Company A 1st Battalion 22nd Infantry
4th Infantry Division
Elvie Ingram was born in Alabama
on June 14, 1919. He enlisted in the Army on October 8, 1940,
to serve in the Department of the Philippines. He listed his home of residence as Coosa County, Alabama,
and his civilian occupation as farm hand. He had completed grammar school and was single with no dependents.
His religion was listed as Protestant.
Staff Sergeant Ingram was killed in action in Germany, on November 22, 1944, during the Battle of the Hürtgen Forest.
After action interviews
conducted with officers and enlisted men of Company A during the
war provide the
following narrative of Staff Sergeant Ingram during the Battle:
The 1st platoon
was then given the mission of establishing contact between the
1st and 2d battalions,
by tying the right flank of B Company to the left flank of E Company.
...S/Sgt. Frank Espino, S/Sgt. Elvie Ingram, and Pfc. Raymond Fraher then ventured out to patrol and find B Company.
By this time it was already after dark and communication had been lost with A Company because, as the men said,
the SCR 536 is the sorriest excuse for communication in this terrain that Uncle Sam ever dreamed up. On level
terrain, this radio might carry several miles, but despite the fact that new batteries were put in daily, it was
found that communication was immediately broken as soon as they crossed a hill or draw. The three-man patrol
stumbled ahead in the dark and fifty yards out they tripped over several sleeping Germans. The patrol drew no fire,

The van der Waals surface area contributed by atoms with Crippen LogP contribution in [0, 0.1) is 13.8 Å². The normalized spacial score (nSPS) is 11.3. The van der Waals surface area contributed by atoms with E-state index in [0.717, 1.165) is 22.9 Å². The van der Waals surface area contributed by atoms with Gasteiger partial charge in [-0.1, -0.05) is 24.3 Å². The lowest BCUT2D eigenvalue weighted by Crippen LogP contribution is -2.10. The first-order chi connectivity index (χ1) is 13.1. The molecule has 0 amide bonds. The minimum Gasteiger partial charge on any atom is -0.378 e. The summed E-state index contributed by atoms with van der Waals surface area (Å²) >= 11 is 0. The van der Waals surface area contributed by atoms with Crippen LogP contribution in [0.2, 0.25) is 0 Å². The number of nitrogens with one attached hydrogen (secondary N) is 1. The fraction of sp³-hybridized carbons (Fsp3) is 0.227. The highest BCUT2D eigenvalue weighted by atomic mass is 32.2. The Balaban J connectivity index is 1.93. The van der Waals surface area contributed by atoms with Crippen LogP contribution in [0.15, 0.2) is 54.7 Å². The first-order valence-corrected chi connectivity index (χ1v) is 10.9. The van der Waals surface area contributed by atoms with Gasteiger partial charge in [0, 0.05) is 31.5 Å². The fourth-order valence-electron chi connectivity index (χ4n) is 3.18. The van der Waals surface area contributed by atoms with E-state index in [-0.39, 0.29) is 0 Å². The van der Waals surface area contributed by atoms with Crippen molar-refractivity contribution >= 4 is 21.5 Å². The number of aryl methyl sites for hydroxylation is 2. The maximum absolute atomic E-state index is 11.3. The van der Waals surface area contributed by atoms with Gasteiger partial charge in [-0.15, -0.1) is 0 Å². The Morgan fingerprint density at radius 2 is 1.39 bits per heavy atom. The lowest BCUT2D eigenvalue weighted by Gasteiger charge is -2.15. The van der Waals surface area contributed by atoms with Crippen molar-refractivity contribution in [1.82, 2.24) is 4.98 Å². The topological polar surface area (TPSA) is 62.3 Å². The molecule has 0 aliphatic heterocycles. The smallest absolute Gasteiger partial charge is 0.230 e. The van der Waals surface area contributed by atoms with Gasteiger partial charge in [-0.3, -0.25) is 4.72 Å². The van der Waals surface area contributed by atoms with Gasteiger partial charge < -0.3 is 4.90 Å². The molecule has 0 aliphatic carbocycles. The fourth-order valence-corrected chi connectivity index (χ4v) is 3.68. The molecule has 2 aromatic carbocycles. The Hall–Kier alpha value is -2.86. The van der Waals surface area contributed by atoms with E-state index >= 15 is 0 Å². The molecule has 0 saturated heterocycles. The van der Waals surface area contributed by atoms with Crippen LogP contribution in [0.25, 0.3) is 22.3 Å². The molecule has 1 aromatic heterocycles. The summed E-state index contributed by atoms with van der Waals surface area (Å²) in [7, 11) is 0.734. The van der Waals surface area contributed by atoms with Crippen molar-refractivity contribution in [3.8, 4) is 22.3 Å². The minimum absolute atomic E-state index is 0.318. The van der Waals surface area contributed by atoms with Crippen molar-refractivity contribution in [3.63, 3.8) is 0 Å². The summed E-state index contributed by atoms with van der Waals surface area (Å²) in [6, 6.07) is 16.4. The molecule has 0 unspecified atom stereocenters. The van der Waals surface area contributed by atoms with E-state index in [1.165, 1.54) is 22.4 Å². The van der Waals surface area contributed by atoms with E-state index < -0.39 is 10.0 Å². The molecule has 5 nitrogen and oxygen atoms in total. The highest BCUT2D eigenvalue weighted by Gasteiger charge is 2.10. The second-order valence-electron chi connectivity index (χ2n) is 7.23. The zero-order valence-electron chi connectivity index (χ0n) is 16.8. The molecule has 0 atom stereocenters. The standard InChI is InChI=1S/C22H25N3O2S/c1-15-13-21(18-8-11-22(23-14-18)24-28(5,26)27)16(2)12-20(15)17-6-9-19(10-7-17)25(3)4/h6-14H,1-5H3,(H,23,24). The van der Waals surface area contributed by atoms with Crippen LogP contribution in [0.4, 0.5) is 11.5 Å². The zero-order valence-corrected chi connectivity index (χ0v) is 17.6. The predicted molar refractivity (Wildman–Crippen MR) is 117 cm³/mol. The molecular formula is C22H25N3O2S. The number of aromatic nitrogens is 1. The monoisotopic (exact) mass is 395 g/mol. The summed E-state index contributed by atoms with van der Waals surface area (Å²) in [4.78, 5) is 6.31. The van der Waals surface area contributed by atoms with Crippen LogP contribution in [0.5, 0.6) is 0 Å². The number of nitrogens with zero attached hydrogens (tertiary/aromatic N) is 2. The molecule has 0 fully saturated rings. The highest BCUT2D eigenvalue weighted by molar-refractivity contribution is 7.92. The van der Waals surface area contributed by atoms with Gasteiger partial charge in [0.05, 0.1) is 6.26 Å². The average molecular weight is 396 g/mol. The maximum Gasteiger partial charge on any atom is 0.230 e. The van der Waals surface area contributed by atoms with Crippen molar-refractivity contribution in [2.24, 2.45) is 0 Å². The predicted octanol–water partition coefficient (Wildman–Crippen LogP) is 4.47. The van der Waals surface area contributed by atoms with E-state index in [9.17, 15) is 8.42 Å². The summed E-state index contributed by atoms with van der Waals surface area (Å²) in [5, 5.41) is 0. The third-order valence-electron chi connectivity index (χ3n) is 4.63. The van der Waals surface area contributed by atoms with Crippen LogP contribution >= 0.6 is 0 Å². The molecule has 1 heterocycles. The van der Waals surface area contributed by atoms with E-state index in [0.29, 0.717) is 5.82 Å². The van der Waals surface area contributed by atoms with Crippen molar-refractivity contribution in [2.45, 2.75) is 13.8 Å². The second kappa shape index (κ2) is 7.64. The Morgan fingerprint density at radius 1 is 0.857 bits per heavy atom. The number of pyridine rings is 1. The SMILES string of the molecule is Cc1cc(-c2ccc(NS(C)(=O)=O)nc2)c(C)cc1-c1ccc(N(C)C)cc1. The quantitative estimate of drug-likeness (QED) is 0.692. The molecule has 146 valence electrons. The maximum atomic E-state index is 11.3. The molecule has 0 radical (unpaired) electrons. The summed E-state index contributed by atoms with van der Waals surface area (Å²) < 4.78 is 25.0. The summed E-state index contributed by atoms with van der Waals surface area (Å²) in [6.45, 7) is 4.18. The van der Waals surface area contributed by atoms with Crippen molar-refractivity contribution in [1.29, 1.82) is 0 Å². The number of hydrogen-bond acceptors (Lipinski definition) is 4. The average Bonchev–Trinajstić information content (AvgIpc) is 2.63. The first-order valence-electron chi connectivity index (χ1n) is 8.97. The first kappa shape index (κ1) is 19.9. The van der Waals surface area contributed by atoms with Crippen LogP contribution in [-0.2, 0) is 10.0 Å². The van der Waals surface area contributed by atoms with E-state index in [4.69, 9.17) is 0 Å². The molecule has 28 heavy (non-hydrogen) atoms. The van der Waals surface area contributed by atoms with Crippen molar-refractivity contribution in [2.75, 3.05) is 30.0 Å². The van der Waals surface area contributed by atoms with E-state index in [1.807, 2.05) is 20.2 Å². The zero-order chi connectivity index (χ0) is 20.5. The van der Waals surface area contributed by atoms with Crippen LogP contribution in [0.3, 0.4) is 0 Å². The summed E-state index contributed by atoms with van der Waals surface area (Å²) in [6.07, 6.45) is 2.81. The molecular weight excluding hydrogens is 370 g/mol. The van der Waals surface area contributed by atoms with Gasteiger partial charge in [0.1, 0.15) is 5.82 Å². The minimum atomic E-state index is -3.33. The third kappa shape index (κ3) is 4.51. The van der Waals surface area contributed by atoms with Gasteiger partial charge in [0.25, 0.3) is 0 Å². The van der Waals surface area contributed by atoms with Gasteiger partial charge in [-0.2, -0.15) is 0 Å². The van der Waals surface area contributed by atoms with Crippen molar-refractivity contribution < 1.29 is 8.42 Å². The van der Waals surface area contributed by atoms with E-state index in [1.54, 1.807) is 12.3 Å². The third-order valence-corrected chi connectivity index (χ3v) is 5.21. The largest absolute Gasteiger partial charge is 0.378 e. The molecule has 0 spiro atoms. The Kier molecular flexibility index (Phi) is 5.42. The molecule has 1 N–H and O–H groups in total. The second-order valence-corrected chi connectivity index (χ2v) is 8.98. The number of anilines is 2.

but it beat a strategic retreat and told Lt. Bernasco that they would go out again with blood in their eyes.
On the second trip, they observed a 4-man enemy patrol advancing, allowed them to get within 25 yards, and then
Pfc. Fraher from a covered position shot and killed a German officer. The patrol warned the 1st platoons left flank
to be alert, and then ambushed another enemy patrol. This one was broken up when Sgt. Ingram fired an
anti-tank grenade which hit the lead man of the patrol in the chest; two others fled.
All radios were out and S/Sgt. Elvie Ingram went back to contact battalion and make sure that no resistance
was being bypassed and that the supply lines would not be harassed. On the way back, Sgt. Ingram accounted
for another German with his rifle grenade.
November 21 and 22:
The company sector was quiet on 21 November, and the troops remained in place. The following day, A Company
did not participate in an attack, but made a fake firing demonstration, using all their weapons except bazookas.
It all sounded O.K. until they started returning our fire, said Lt. Bernasco. Very severe mortar and artillery fire
dropped on A Companys positions, but they continued to stick their shelters and deliver additional diversionary fires
to deceive the enemy. The 1st platoon, firing forward and making feints as though they were going to jump off on
an attack, was hit the hardest by this fire. S/Sgt. Elvie Ingram, 1st platoon guide who had (according to his platoon
leader, Lt. Bernasco) done an outstanding job in leadership and had personally accounted for at least three enemy
with rifle grenade shots, was killed outright when a shell fragment struck him in the head as he was directing fire
for the fake attack.
Elvie Ingram was buried in the
temporary cemetery at Henri-Chappele, Belgium and his remains
later returned to the United States where he was interred in Alabama on December 17, 1947.
Mobile National Cemetery
Plot: 7, 2058
Grave marker for Elvie Ingram
Photo by Carolyn from the Find A Grave website
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